Fired Whilst Pregnant: Employee Gets Five Months Pay In Lieu of Notice for Just Four and Half Months Work

Fired Whilst Pregnant: Employee Gets Five Months Pay In Lieu of Notice for Just Four and Half Months Work

In the recent case of Nahum v. Honeycomb Hospitality Inc., the Ontario Superior Court of Justice confirmed that an employee’s pregnancy is a factor that should be considered when determining reasonable notice upon the termination of their employment.

The plaintiff, Ms. Nahum, was employed by the defendant, Honeycomb Hospitality Inc. (“Honeycomb”), as a Director of People and Culture, a human resources position. About four and half months into the role, Ms. Nahum’s employment was terminated without cause. At the time of the termination of her employment, Ms. Nahum was twenty-eight years old and five months pregnant. She was provided with one week’s notice.

Ms. Nahum brought an action against Honeycomb claiming that she was entitled to eight months’ notice. Although Ms. Nahum had signed an employment agreement, both parties agreed that the termination provisions contained therein was not enforceable.

As the main issue was to determine the reasonable notice period pursuant to common law, the Judge referenced the leading case on reasonable notice, Bardal v. Globe & Mail Ltd. In that case the Ontario High Court of Justice held that:

There can be no catalogue laid down as to what is reasonable notice in particular classes of cases. The reasonableness of the notice must be decided with reference to each particular case, having regard to the character of the employment, the length of service of the servant, the age of the servant and the availability of similar employment, having regard to the experience, training and qualifications of the servant.” (emphasis added)

The question for the Judge in this case was whether pregnancy should be added to the Bardal list of factors.

Honeycomb argued that it would be problematic for a court to find that pregnant people were less likely to find employment. They argued that such a conclusion would in effect penalize the dismissing employer for the potential human rights breach of a prospective employer.

The Judge disagreed with Honeycomb on the basis that “there is no certainty that an employer who prefers a candidate that is not pregnant is violating human rights legislation.” The Judge concluded that an employer seeking to fill a position may have an immediate need to do so and the “prospect of a new employee who will shortly require a lengthy leave will be unappealing to many employers and may not meet bona fide needs of their organization.”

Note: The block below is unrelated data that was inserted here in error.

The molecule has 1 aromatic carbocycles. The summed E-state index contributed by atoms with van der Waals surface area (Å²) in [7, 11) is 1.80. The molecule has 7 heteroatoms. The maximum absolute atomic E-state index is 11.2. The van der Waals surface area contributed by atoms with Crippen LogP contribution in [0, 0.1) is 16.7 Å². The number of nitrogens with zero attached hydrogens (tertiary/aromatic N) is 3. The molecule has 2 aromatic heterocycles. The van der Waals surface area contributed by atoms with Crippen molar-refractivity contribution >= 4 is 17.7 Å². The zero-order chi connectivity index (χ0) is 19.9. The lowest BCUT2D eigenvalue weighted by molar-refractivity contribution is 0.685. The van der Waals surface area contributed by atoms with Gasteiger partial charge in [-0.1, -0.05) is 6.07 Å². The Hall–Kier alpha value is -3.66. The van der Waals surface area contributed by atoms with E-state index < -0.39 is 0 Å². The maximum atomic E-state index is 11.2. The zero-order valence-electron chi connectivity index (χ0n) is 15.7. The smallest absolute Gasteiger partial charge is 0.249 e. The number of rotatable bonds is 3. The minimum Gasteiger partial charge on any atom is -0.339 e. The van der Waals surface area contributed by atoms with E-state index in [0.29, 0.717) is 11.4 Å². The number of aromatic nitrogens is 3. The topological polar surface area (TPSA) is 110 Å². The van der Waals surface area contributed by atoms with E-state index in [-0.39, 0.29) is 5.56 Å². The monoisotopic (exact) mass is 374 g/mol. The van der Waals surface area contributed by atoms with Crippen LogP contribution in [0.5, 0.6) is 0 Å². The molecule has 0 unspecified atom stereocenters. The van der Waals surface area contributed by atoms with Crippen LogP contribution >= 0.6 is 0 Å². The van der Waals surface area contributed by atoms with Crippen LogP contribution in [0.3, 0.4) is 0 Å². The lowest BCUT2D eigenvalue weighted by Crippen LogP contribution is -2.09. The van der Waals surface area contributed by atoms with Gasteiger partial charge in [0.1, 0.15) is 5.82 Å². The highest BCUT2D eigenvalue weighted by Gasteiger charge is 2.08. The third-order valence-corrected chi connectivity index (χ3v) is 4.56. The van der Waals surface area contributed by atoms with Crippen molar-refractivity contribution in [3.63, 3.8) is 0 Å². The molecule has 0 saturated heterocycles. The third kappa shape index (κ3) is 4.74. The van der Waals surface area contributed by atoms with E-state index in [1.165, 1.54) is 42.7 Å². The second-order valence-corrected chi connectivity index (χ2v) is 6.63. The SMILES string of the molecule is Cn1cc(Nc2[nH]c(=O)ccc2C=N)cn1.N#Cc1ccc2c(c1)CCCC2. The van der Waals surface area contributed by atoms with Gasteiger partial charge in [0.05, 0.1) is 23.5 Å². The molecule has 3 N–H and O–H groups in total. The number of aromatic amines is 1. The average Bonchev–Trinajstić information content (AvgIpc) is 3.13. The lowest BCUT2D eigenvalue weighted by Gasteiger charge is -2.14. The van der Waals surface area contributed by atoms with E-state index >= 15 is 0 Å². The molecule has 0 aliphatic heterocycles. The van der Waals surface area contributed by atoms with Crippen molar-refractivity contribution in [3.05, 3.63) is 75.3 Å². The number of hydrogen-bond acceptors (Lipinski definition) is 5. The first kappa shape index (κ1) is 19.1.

Honeycomb also argued that in order for a court to conclude that a pregnant person was less likely to obtain employment, the court would require evidence. The Judge also disagreed with this argument. The Judge found that jurisprudence made it clear that the purpose of reasonable notice is to provide a dismissed person with a reasonable period of time to obtain new employment. The Judge concluded that, in most cases, a person’s pregnancy is likely to increase the amount of time it will take them to find new employment. The Judge also held that “judicial notice may be taken of this conclusion because it is a fact so notorious or generally accepted as not to be the subject of debate among reasonable persons.”

As a third point, Honeycomb also argued that adding pregnancy as a determining factor would open the door to the inclusion of other factors such as height. The Judge dismissed this argument, finding that there was nothing in this argument that recognized “the inherent barrier pregnancy poses to most job searches.”  

The Judge, however, made it clear that “pregnancy should not function to automatically lengthen the notice period in every case.” Pregnancy is merely one factor to be considered in the circumstances of the case. 

The Judge concluded that:

there is no principled reason why, when determining the damages of a wrongfully dismissed employee, their pregnancy at the date of dismissal should not factor into the reasonable notice period when their pregnancy is reasonably likely to negatively impact their ability to find alternative employment.”

After weighing all the relevant factors, the Judge concluded that Ms. Nahum was entitled to five months pay in lieu of notice.

It should also be noted that the Judge did not include in its analysis the impact of the COVID-19 pandemic since Ms. Nahum’s employment was terminated prior to the pandemic and it could not have been anticipated at that time.  

Unfortunately, the Judge did not say how much of the notice period extension was related to Ms. Nahum’s pregnancy. In any event, as we always advise our clients the process of determining reasonable notice can best be described as an art and not a science. In determining reasonable notice, courts will weigh all the relevant factors.

It is important to note that if there was an enforceable employment agreement with a valid termination clause, the above factors would have been irrelevant, and Honeycomb’s severance obligations could have been greatly reduced.

Our team is here to help you. If you are an employer with concerns about your obligations or looking to understand how you can reduce your severance costs, you can contact us for advice. Similarly, if you are an employee with questions about your rights and entitlements, you can also contact us for advice.

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